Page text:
Saturday 4th July
The morning brings double embarrassment. My weekend alarm is still on UK time, so I arrive at the practice exam a) late; and b) to discover that I’d already set a question from today’s paper for one of our selection tests in May. Andrew and I scramble to find a suitable replacement in the knowledge that this day can only get better.
The end of the exam brings news from the UK, in the form of an article about Joe in the Guardian, featuring punditry from Geoff, and a cameo quotation from Warren, quashing some of the more ludicrous claims in another recent account, which, though entertaining, is about as reliable as the Sunday Sport. Neel spends much of the rest day standing in front of a blackboard staring slightly off to the left into a strategically-placed desk lamp, practising for when his own moment of fame, and accompanying photoshoot comes about.
The UK students have lived up to their star billing, producing some stylish solutions to an algebra question, and marking is pain-free. After a slightly questionable Indonesian meal, Jill and I try to find the fruit our team have requested as exam refreshments. The closest thing I can find to grapes are kedondong, and these turn out to be almost entirely unlike grapes, with a hard leathery outside covering a hard woody inside. Harvey is unimpressed.
Sunday 5th July
These exams are not supposed to be especially comfortable, but those among us who sampled the chilli and peanut sauce last night now have 4.5 painful hours to ponder the consequences of our decisions. Today’s scripts are also rather bloated, with a set of competent but vague combinatorics essays to wade through. If Wagner wrote mathematical arguments, they would be like this: impressive length, with occasional dramatic conclusions separated by long passages where nothing of any importance really happens.
Wanting a break from the eternal air conditioning, Sam, Lawrence and I head for a walk through the suitably steamy path leading up the hill through the jungle behind the school. It doesn’t really lead anywhere except a radio mast, so we soon find ourselves back in the diplomatic precinct. This poses a map-reading challenge since every street is called ‘Diplomatic Street’. Furthermore, one cannot rely on landmarks since, despite the Malaysian government’s prompts, only Iraq has actually got round to building an embassy here.
I am pleased to see that our students are eating the kedondong, if only as the bankruptcy forfeit for their endless poker game, which I’m also pleased to see has displaced some of the more inane traditional maths camp card games.
Monday 6th July
To mix things up, today the UK students have chosen an exam paper for the Australians, which they mark in the early afternoon, and vice versa. The point of this exercise is to force the students to learn first-hand what makes written work easy to understand, or otherwise. Warren and Lawrence have a number of subtle ‘case bashes’ to check, but Australians Jeremy and Seyoon have the short straw, with another set of UK essays, this time about moving dominos around. However, they’ve really engaged with what our students have and haven’t done, so when Andrew and I check that everything is in order, there are no major surprises. This leaves time for me to give a short talk on the Lovasz Local Lemma, which is fairly well-received, though everyone seems surprised that so much extra machinery gets you only an extra factor of on the lower bound for Ramsey numbers.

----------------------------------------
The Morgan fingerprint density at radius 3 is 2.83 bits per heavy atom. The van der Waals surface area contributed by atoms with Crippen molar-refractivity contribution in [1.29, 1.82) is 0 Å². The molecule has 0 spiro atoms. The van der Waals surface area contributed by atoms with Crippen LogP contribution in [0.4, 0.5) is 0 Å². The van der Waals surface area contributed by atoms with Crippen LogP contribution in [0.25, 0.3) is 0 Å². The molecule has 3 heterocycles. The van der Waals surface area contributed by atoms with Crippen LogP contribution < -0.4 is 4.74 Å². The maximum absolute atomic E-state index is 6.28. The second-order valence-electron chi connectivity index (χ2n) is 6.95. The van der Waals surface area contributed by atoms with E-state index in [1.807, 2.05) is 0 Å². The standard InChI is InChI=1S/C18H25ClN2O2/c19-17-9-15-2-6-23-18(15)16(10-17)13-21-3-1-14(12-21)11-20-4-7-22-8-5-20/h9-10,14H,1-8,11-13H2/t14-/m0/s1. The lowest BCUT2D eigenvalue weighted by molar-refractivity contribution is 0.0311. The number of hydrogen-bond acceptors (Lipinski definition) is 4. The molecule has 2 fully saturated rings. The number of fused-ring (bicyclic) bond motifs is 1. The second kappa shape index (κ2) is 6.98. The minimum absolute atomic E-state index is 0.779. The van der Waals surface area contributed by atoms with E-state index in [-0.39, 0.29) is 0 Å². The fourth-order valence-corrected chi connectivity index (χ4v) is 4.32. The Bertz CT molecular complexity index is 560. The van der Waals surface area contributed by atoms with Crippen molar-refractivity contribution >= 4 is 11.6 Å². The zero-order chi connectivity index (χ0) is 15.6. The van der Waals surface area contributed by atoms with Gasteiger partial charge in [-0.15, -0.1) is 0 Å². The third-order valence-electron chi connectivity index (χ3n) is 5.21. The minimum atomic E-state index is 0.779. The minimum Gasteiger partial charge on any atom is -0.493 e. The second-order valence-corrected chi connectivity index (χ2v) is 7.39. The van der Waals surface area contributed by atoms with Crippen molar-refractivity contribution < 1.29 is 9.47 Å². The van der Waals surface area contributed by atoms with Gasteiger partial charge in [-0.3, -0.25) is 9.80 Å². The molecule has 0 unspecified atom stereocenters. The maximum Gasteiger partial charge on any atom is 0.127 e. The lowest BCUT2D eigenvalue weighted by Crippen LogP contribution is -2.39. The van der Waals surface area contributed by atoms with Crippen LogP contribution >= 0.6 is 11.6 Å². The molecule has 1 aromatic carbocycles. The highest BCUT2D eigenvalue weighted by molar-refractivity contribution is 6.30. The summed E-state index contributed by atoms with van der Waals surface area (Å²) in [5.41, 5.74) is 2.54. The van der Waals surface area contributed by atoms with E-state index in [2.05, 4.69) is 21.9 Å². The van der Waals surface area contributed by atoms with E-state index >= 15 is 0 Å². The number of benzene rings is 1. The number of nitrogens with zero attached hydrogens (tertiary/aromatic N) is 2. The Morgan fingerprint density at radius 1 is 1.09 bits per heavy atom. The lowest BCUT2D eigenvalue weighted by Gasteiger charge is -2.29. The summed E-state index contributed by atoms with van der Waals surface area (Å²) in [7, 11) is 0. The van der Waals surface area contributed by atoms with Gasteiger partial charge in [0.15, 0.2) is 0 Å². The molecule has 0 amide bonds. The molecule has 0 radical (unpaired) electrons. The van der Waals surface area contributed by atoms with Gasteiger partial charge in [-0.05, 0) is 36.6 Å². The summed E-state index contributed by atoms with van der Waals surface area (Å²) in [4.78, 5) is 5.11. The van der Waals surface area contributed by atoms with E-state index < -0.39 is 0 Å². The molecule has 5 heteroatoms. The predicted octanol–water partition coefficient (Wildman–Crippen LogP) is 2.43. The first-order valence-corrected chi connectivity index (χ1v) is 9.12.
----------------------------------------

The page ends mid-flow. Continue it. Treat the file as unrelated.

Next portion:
As we have a bit more free time, Jill and I take the opportunity to visit Putrajaya’s two giant mosques. Jill’s efforts to dress appropriately ‘decently’ are in vain, as she is compelled to wear a giant burgundy hooded coverall for the duration. The stark ‘iron mosque’ includes a shopping arcade, and its main prayer room can fit 25,000 worshippers, who are I’m sure grateful for the air-conditioning hidden, our guide tells us, in the pillars. The Putra Mosque is just as pink on the inside, leaving Worcester College’s chapel green with envy.
Tuesday 7th July
It’s the final practise exam, deemed to be the Mathematical Ashes, which for the second time in three years finds itself well-timed in relation to its cricket counterpart. There is a both a trophy and an urn full of charred (mostly British) mathematics, which were only found hidden in a cupboard in Leeds last week, so they are not with us. Naturally, this has been interpreted as a sign of our confidence in retaining the title, and typical colonial arrogance.
It appears initially that no-one will be earning the title, as we are locked out of our usual classroom, and the alternative has plenty of sofas, but neither tables nor chairs. All is resolved quickly, and before too long, it’s time for another marathon bout of marking. About five hours later, Andrew and I have met to agree our marks and are able to make the dramatic announcement that this year we have a tie, on 84 points apiece. And no, we didn’t fiddle it. If nothing else, I’m definitely not good enough at addition to track these sorts of sums in my head.
And so the spoils, and the celebrations are shared. Our final Malaysian meal involves multi-coloured dim sum by the far side of Putrajaya Lake. Almost certainly the most greens some of the team have eaten all week…